Youth engagement in addressing violent extremism and gender violence through early warning systems in Kenya and Tanzania
This project will investigate how a community security mechanism known as Nyumba Kumi (which comprises ten households per cell) used in Kenya and Tanzania might foster safer spaces for youth and women to participate in efforts to counter violent extremism and gender violence.
Through a comparative analysis of the operationalization of Nyumba Kumi in these two countries, this study will establish how different contexts influence implementation and explore best practices that could be applied in other parts of Africa. The methodology includes case study approaches to examine the opportunities for strengthening youth engagement in the linkages between informal mechanisms, early warning systems, and prevention of violent extremism. It will examine how a community-led security mechanism can provide a platform for promoting the interface between youth, communities, policymakers and law enforcers, and it will promote the leadership role of youth and women in addressing governance challenges facing their communities.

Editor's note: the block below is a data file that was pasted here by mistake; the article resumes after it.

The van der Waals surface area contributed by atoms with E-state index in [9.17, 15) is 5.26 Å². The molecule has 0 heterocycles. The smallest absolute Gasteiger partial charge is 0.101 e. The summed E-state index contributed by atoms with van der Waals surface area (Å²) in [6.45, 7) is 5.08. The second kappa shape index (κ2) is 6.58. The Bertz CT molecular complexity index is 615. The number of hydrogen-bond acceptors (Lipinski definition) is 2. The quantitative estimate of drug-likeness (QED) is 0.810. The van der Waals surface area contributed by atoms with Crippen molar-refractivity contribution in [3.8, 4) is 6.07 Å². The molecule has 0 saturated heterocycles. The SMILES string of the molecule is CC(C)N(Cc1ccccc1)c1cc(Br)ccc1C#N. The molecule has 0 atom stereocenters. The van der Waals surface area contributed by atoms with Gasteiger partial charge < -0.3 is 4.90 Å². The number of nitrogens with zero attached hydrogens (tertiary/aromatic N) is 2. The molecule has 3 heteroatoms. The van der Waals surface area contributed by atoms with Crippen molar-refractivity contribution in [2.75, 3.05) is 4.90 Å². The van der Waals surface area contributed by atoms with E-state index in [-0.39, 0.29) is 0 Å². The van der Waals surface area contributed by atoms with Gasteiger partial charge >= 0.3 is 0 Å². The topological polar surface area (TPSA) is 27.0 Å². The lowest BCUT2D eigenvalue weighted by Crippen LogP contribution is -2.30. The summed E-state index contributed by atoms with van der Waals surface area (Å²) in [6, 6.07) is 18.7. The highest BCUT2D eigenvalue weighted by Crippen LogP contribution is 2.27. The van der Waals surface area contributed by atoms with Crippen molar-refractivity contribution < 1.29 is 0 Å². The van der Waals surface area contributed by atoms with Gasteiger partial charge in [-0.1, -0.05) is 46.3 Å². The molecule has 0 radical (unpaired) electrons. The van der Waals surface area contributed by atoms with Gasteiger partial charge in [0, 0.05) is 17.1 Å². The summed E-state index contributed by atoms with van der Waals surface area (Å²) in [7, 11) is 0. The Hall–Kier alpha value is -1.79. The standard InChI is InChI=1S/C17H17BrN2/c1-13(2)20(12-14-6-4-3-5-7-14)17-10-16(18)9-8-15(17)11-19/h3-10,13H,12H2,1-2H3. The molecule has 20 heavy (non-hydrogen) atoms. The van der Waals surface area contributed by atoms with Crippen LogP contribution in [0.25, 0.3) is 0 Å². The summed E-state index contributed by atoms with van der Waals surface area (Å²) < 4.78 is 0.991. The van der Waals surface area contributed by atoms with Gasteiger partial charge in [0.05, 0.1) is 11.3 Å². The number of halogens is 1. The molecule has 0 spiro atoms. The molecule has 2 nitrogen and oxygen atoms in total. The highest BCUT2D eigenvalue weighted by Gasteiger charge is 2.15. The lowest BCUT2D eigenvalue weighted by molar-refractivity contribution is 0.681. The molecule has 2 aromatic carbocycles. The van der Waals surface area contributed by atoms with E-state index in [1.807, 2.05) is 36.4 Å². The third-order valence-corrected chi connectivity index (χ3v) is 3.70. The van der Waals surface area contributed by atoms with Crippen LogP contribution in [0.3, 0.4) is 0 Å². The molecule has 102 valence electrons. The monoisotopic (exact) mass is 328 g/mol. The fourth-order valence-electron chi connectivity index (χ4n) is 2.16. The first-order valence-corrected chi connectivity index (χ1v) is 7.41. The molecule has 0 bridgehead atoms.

The project aims to transform the attitudes and behaviours of communities, policymakers and law enforcers so that they embrace and promote community security mechanisms as tools and platforms for strengthening youth engagement in the prevention of violent extremism and creation of safer spaces. Ultimately, the project will inform the development of evidence-based policies and will influence practices by security actors and other stakeholders on the importance of active youth engagement and participation of youths in community security, policing, and early warning processes.
The University of Dar-Es-Salaam will lead this project in Tanzania, and will collaborate with researchers from Catholic University in East Africa for the Kenya component. Using a participatory approach, researchers will target youths (male and female), government officials, religious leaders, political elites and non-state actors involved in community policing and promotion of security.